Exactly, the lawyers said. “All I see is problems,” said S. Jason Baletsa, a counsel at the Massachusetts Institute of Technology (MIT). Putting forward the worst case scenario, a Tor router can create “a secret internet for drug dealers and paedophiles” or purchasers of weapons, he said. “I feel uneasy about inviting the public to roam the dark web.” Law enforcement officials could seek information from the institution or its internet service provider, he added, because users’ exits from the hotspot would show the museum as their last location.
But the ICA “knew the risks” and decided to take them on, De Blois said, “for the sake of the exhibition and because of the weight and power of the piece”. The question for the lawyers then became how to mitigate the risks. In such cases, a museum could clear the risks in advance with the museum board, discuss the project with its internet service provider and notify visitors “of the risks associated with using this,” Baletsa advised. “That would probably ruin this piece,” De Blois said.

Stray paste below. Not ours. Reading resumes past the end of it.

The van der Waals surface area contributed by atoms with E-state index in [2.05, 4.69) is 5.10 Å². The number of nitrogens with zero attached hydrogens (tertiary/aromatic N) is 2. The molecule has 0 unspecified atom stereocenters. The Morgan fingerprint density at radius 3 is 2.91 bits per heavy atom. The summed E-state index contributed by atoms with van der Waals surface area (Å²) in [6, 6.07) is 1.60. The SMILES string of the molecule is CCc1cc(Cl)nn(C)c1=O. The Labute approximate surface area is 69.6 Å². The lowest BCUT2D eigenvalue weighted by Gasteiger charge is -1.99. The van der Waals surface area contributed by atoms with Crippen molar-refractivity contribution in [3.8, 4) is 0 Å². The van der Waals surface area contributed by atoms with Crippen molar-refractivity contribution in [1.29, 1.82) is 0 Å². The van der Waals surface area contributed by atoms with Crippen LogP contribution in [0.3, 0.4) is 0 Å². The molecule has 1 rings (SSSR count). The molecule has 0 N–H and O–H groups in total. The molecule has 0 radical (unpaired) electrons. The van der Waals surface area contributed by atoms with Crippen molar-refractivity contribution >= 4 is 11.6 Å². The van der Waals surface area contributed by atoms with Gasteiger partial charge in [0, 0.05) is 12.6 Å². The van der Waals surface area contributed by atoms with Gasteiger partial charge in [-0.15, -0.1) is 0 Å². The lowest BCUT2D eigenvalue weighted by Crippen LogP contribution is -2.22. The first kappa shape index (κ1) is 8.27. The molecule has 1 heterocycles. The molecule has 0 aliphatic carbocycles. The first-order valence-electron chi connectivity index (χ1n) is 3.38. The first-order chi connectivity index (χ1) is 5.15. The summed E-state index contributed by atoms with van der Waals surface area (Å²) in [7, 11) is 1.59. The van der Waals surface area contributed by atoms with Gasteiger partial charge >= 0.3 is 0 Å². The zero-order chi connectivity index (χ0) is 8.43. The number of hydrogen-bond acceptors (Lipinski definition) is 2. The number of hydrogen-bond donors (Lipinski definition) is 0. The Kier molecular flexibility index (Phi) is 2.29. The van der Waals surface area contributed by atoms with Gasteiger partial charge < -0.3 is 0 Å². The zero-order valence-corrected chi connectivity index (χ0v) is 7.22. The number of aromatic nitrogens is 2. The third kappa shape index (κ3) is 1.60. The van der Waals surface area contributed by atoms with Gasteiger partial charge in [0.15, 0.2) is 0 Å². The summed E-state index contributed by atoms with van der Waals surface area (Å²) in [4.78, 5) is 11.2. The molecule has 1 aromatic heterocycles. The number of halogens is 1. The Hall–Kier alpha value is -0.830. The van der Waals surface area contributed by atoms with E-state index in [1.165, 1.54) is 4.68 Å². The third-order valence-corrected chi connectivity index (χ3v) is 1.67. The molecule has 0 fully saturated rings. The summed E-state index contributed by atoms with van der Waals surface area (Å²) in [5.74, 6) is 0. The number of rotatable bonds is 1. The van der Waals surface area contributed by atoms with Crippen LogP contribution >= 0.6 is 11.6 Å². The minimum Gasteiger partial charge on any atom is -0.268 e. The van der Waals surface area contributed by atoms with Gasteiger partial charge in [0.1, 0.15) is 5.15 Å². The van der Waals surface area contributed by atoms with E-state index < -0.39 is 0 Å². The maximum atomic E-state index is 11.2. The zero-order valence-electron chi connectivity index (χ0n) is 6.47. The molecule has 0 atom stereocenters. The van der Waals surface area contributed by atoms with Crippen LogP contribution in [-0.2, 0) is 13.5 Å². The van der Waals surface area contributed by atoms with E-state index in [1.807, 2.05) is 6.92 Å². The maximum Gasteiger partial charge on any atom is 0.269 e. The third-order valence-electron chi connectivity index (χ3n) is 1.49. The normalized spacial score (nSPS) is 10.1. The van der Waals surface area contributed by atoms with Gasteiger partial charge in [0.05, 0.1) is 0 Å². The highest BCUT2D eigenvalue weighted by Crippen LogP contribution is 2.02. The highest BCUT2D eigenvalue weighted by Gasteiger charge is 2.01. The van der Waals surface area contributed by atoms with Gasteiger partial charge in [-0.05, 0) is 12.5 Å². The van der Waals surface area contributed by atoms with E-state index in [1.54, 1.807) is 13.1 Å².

Two other works in the show, Lynn Hershman Leeson’s CybeRoberta (1995-96) and Tillie, the Telerobotic Doll (1995-98), are a pair of toys with concealed surveillance cameras that can be controlled by visitors in the gallery or online, sending videos of their surroundings—including images of museum visitors—to the dolls’ websites. The dolls are “a little creepy” to a lawyer, Baletsa said, cautioning that visitors would need to be put on notice that they could be videotaped and their images broadcast around the world. The ICA has done just that, De Blois said, through notices and museum staff in the galleries. What about unlawful wiretapping, if a visitor’s phone conversation is recorded? “The dolls do not record audio,” De Blois confirmed.